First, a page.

As a visitor guided through McRaven, the experience is an authentic visual unfolding of the way in which people lived in the Old South from the primitive pioneer beginnings of the Frontier Days, up through the prosperous Empire Period, and on to the golden days of the last 30 years before the Civil War.

Not only has McRaven withstood the test of time, it has survived the ravages of war. A famous local diarist of the Siege of Vicksburg wrote that cannon shells fell like hail where the train tracks crossed the Confederate line. That very same track lies just in front of the structure, and the house was caught directly in the crossfire of the Battle of the Railroad Redoubt.Our guided tour is devoted to sharing not only the history of Vicksburg, and its architecture, but the reality of the 'Way of Life' in the Old South. Come on in and relive the days before and during the Civil War in Vicksburg's most unique and historical home and gardens.


Listed on The National Register of Historic Places, this combined gracious downtown residence and Tour Home was featured in National Geographic Magazine as being "The Time Capsule Of The South!" Step back into time and visit Vicksburg's finest and totally authentic pre-Civil War tour home. Built in three different periods: 1797 Spanish Colonial, 1836 American Empire and 1849 Greek Revival, with each section furnished according to it's period in time.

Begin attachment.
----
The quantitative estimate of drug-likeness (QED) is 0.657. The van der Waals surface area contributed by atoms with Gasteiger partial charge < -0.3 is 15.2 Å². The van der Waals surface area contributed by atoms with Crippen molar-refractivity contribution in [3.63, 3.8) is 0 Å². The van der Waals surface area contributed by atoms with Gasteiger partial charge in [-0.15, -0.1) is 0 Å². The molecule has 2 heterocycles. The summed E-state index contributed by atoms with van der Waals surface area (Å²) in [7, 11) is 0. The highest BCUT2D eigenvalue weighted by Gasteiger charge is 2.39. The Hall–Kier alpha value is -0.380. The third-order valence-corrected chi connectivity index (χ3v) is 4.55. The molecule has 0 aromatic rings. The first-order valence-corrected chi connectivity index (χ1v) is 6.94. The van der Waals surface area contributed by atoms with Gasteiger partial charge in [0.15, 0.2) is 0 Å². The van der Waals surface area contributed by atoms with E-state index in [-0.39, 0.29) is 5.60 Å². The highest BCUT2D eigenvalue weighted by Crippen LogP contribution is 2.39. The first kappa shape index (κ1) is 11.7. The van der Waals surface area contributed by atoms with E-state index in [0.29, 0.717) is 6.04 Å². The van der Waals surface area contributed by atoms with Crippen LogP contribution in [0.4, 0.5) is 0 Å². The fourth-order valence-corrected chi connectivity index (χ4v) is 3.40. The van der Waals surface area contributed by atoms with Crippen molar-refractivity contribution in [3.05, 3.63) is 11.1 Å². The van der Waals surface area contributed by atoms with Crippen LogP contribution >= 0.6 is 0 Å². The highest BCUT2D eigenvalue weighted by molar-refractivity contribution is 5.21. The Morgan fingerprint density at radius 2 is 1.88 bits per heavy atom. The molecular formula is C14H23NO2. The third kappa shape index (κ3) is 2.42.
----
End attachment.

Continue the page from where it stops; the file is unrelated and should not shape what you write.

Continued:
Open to the public since 1961, McRaven is internationally recognized for the popular Historical, Architectural and "Way Of Life" guided tour, friendly ghost stories, and hosting annual Civil War and Colonial battle Reenactments on the grounds which attracts thousands of tourists a year. Current TV broadcasts include: A&E TV, The Travel Channel, History Channel, Discovery Channel, and others, as well as books, magazines, and other publications.


A quote from the National Geographic Magazine:
"The Time Capsule Of The South!"


A quote from LIFE Magazine:
"Westward at Vicksburg is McRaven, Exquisitely Built in Three Different Styles (1797) Frontier, (1836) Empire, (1849) Greek Revival"


A quote from the Chicago Tribune:
"No tourist should miss McRaven. It's out of this workaday world."


A quote from Historic Architecture in Mississippi, by Mary Wallace Crocker:
"Probably the most unusual house in Vicksburg is McRaven."

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